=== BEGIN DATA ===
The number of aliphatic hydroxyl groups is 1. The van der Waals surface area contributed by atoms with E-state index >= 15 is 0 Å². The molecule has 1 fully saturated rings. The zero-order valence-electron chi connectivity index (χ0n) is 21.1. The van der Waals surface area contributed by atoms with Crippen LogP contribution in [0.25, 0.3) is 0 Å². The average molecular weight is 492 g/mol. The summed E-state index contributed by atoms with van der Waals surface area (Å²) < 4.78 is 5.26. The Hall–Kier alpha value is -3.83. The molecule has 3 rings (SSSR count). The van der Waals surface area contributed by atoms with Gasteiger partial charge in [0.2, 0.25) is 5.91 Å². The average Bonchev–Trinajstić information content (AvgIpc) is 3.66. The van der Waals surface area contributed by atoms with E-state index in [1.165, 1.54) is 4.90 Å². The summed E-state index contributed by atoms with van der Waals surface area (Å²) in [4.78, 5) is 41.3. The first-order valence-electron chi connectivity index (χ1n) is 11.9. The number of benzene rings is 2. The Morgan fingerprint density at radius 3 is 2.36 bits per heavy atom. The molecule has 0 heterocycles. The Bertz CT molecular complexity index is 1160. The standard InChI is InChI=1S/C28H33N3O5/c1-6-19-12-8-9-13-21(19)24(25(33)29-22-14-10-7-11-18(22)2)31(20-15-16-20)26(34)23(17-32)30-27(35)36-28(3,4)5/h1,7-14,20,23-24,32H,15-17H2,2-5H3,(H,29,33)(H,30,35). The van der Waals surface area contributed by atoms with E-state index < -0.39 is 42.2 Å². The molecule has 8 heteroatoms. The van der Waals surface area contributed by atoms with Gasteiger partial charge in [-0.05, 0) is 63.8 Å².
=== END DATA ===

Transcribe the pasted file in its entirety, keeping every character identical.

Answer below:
The number of aliphatic hydroxyl groups is 1. The van der Waals surface area contributed by atoms with E-state index >= 15 is 0 Å². The molecule has 1 fully saturated rings. The zero-order valence-electron chi connectivity index (χ0n) is 21.1. The van der Waals surface area contributed by atoms with Crippen LogP contribution in [0.25, 0.3) is 0 Å². The average molecular weight is 492 g/mol. The summed E-state index contributed by atoms with van der Waals surface area (Å²) < 4.78 is 5.26. The Hall–Kier alpha value is -3.83. The molecule has 3 rings (SSSR count). The van der Waals surface area contributed by atoms with Gasteiger partial charge in [0.2, 0.25) is 5.91 Å². The average Bonchev–Trinajstić information content (AvgIpc) is 3.66. The van der Waals surface area contributed by atoms with E-state index in [1.165, 1.54) is 4.90 Å². The summed E-state index contributed by atoms with van der Waals surface area (Å²) in [4.78, 5) is 41.3. The first-order valence-electron chi connectivity index (χ1n) is 11.9. The number of benzene rings is 2. The Morgan fingerprint density at radius 3 is 2.36 bits per heavy atom. The molecule has 0 heterocycles. The Bertz CT molecular complexity index is 1160. The standard InChI is InChI=1S/C28H33N3O5/c1-6-19-12-8-9-13-21(19)24(25(33)29-22-14-10-7-11-18(22)2)31(20-15-16-20)26(34)23(17-32)30-27(35)36-28(3,4)5/h1,7-14,20,23-24,32H,15-17H2,2-5H3,(H,29,33)(H,30,35). The van der Waals surface area contributed by atoms with E-state index < -0.39 is 42.2 Å². The molecule has 8 heteroatoms. The van der Waals surface area contributed by atoms with Gasteiger partial charge in [-0.05, 0) is 63.8 Å².